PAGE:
You know something is wrong when you’re actively search for people to date, instead of people to meet.
That’s, of course, my take on the thing. You don’t have to agree, but I find it inherently f*ed up when we stop looking for people to be friends and acquaintances that may develop into that something else we need, and move to looking at people for their dating qualities. It may be our basic instinct to just look for the most eligible mate to perpetuate our genes, but haven’t we evolved as a species, as a society? Apparently not.
You may call me a hypocrite, but I’ve been dating like crazy lately. And not just dating like crazy lately. The fact that I’m dating at all is a novel item. I’ve never dated. And just to be sure, what I mean is going out with people you’ve hardly know anything about, which you either met through friends or online, in order to define if you’re a possible match.
Where I come from there’s no “dating” in this American movie, match.com/okcupid sense. We meet people casually, sometimes even accidentally, and then proceed to a complicate dance of flirting and “let’s go to the movies with friends” or “there’s this party I’m going with these common acquaintances”. Then it’s followed by the very popular “I may be coming on to you, but then again I may just be a really caring person”, or the in your face approach of simply kissing someone you’re talking with and seems interested. It might go well and end up in someone’s bed. And it may not, and they’ll perhaps punch you, call you a bastard, tell you you got it all wrong and they just want to be friends, but hey, that’s what happens when dating is not explicitly on the plate.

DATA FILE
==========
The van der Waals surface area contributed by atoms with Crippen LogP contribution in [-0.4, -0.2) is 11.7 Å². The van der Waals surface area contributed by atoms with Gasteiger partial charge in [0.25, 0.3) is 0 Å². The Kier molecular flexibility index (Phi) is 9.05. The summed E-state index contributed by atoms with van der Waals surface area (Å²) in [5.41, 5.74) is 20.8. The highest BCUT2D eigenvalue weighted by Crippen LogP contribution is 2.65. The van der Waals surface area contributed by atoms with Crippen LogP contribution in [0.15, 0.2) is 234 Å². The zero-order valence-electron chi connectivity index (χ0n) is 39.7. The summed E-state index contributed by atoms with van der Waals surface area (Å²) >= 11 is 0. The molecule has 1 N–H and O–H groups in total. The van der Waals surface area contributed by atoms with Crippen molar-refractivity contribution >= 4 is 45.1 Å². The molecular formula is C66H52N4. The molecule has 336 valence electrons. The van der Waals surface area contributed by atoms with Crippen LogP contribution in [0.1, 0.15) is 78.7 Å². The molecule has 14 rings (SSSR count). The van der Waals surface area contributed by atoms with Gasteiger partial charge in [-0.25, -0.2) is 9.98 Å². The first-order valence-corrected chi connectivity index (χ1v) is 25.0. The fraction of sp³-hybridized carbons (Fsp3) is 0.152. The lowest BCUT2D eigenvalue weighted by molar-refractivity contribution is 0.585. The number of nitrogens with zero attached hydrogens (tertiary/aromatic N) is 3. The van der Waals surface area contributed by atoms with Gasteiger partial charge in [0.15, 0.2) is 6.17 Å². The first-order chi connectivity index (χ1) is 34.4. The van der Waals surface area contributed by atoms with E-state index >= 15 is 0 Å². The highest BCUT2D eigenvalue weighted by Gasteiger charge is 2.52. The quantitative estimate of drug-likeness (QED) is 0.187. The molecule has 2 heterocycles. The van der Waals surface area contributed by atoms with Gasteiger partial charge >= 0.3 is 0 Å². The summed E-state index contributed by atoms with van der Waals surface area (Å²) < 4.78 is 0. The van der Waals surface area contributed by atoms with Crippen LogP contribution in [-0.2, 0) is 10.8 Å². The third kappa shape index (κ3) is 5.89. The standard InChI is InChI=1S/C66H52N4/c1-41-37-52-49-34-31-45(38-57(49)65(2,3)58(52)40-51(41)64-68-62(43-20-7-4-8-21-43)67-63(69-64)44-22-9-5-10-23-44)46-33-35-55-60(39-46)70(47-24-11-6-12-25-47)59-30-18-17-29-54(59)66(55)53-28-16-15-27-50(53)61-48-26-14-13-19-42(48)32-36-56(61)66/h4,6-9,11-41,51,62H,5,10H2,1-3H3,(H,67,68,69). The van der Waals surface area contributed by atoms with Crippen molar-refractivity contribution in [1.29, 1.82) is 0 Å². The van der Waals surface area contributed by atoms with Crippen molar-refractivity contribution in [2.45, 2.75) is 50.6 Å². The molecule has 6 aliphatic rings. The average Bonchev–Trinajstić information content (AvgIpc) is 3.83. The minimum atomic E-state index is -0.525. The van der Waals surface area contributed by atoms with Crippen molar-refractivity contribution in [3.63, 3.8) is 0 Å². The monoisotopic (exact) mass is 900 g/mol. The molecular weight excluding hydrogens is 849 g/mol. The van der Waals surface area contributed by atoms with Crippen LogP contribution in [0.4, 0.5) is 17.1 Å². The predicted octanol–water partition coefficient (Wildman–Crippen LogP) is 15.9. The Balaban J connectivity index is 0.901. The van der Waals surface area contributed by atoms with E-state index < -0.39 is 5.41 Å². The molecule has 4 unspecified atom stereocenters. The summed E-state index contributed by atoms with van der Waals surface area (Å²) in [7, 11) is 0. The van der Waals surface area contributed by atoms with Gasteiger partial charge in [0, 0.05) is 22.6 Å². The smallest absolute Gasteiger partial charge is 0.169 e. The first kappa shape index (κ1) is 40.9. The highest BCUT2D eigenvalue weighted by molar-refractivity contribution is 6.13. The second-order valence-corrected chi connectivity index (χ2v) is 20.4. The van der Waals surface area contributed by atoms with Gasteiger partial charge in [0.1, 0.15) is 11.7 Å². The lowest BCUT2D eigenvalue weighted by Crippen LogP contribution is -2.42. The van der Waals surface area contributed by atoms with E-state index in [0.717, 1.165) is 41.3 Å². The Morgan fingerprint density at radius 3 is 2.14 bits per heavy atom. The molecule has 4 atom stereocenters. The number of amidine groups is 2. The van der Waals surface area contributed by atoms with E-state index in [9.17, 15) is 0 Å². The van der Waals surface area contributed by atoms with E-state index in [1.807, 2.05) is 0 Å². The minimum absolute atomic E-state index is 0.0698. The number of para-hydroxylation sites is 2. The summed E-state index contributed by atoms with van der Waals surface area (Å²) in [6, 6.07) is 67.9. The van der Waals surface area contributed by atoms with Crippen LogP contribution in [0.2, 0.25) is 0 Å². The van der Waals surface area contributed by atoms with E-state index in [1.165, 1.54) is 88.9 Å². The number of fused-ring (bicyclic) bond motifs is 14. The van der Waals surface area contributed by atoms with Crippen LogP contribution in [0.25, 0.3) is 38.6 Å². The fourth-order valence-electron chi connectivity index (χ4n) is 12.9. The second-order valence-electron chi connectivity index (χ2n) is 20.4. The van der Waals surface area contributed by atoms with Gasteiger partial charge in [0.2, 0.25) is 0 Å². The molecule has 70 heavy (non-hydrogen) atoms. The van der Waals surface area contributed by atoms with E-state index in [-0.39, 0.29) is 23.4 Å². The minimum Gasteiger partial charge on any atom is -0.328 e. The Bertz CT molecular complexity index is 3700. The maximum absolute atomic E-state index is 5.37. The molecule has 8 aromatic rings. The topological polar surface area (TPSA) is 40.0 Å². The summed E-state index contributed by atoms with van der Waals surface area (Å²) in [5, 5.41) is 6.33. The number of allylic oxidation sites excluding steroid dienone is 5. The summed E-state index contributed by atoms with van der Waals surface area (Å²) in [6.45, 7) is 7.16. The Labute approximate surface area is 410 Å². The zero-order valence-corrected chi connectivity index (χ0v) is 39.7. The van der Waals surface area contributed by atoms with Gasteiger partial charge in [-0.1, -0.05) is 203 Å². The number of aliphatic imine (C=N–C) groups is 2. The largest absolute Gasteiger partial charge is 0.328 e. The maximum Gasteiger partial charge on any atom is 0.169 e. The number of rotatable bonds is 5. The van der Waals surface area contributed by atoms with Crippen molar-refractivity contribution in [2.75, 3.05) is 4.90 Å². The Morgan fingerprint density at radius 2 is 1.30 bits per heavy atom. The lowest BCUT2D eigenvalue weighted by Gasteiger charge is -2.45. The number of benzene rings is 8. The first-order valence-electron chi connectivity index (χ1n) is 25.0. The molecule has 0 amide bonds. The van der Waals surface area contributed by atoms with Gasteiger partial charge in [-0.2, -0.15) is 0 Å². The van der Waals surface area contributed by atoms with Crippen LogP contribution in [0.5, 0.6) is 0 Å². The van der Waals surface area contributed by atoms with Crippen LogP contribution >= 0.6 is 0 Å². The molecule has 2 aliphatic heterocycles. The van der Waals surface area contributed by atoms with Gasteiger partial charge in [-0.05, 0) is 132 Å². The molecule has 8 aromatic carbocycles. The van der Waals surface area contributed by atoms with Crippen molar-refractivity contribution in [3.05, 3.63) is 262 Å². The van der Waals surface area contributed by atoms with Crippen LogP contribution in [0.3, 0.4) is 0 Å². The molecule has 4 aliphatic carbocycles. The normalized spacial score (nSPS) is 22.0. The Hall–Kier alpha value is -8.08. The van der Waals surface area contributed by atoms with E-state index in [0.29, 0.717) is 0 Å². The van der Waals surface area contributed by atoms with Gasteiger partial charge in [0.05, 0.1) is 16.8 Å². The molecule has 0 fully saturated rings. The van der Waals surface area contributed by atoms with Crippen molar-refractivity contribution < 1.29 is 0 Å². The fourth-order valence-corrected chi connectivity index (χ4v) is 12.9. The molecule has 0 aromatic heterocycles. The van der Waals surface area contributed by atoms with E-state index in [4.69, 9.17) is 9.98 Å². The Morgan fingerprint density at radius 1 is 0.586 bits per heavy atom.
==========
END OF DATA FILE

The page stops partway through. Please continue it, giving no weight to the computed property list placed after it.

So I’m learning to accept that dating is a necessary evil for people like me, who are not in college or in any sort of larger group activity that will allow them to enlarge their social circle in an organic way. I work, and I’m trying to steer away from work dating given some previous developments in the field of my personal life.
For me, dating is a business transaction. Two people meet, one of them is usually trying hard to impress and sell their product, while the other maintains a buyer position, analyzing everything and trying to balance pros and cons. This, of course, all behind a veil of just having some fun and eating out or seeing a play. It’s never just a dinner or a play. The whole point is evaluating the match and defining if you’d be willing to give them another three-hour slot of your life and perhaps a one-night slot of your bed. Not romantic, not exciting, just transactional.